Trader Joe's Increases Price of 'Two Buck Chuck'

The price of a bottle of Charles Shaw wine at Trader Joe's increased this week to $2.49.

After 11 years, Trader Joe’s increased the price of its “Two Buck Chuck” wines. The cost of a bottle of Charles Shaw increased from $2 to $2.49 this week in California.

“We’ve held a $1.99 retail price for 11 years. Quite a bit has happened during those years and the move to $2.49 allows us to offer the same quality that has made the wine famous the world over,” Alison Mochizuki, spokeswoman for Trader Joe’s, said in the Los Angeles Business Journal. “In general, our retail prices change only when our costs change.”

The wine sells for $2.49 to $3.79 in other states.

As of last year, Trader Joe's said it had sold 600 million bottles of the various varietals: chardonnay, merlot, cabernet sauvignon, shiraz, sauvignon blanc, pinot grigio, and white zinfandel.

Trader Joe's in South Pasadena is located at 613 Mission St. 

What will you call "Two Buck Chuck" wines now?

Gary Coyne January 26, 2013 at 07:51 PM
Whether it's $2, $2.50, or $0.50 I would never buy it because "Mr. Chuck" is a predatory wine merchant. He buys small wineries and guts them for cheap turnaround. I'd rather spend a bit more and keep the small California wineries open. Do a google on the effects of what he's done.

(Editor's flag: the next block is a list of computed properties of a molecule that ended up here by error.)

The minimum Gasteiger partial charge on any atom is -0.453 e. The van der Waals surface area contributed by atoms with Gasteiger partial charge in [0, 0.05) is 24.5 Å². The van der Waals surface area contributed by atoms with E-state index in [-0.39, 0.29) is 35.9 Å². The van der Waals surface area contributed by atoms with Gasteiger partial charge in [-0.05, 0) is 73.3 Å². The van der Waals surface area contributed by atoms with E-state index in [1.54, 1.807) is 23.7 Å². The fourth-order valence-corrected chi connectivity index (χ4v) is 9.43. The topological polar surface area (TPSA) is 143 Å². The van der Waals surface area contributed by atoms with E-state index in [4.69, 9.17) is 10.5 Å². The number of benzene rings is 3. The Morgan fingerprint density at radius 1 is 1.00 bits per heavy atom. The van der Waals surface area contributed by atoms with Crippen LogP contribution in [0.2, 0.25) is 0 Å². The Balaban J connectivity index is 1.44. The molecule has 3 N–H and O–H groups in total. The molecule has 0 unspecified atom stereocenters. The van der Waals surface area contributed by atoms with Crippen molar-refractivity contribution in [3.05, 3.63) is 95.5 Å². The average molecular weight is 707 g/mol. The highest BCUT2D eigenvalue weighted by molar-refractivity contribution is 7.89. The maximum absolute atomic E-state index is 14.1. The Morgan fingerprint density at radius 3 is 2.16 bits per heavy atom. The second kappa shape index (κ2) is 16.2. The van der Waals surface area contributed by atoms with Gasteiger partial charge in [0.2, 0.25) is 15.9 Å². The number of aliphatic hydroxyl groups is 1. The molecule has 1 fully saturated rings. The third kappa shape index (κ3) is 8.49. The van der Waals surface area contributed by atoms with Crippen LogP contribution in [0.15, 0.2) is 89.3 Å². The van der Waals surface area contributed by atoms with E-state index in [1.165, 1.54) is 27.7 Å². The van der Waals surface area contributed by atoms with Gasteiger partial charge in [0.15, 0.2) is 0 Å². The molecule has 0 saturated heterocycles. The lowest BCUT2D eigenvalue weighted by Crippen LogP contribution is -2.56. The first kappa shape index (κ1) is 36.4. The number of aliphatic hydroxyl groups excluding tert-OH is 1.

Judith Trout January 26, 2013 at 10:18 PM
Now are we going to have to call it two & a half buck Chuck?
Steve Garcia January 26, 2013 at 11:28 PM
When I was growing up, most California wines were sold by E&J Gallo and had a screw cap. Many came in a one gallon jug. The California wine business has come a long way since then. For many of the uninitiated, Two Buck Chuck has been a gateway wine, opening up a much broader world of the wonders of wine, most made by others. Other wines filled this gap in the 1970s, when I began exploring wines. Wine making is a very competitive business, and many of its passionate and well-meaning entrepreneurs have met failure. Still, the business is more art than science, and many wine makers have opted to sell their failing wineries to Bronco Winery, the owner of the Charles Shaw label and the fourth largest wine maker. It's ironic that Bronco was started by the Franzia brothers after their family sold Franzia winery to another large interest. While there still are and always will be many small mom and pop wine producers -- due to the artistic nature of the product, no large producer will ever be able to crowd the small mom and pop producers out as Wal-Mart is accused of doing in the retail arena -- Bronco's Two Buck Chuck fills a niche. For me, it's a great cooking wine, especially at $2.49 a bottle. In Virginia last November, Trader Joe's was selling it for $3.79.
Donna Evans January 27, 2013 at 05:18 AM
@Gary I'll have to look that up - all i knew about 2 Buck Chuck was the brutal headache I got the first (and only) time I polished off a bottle of the cab, many, many years ago.


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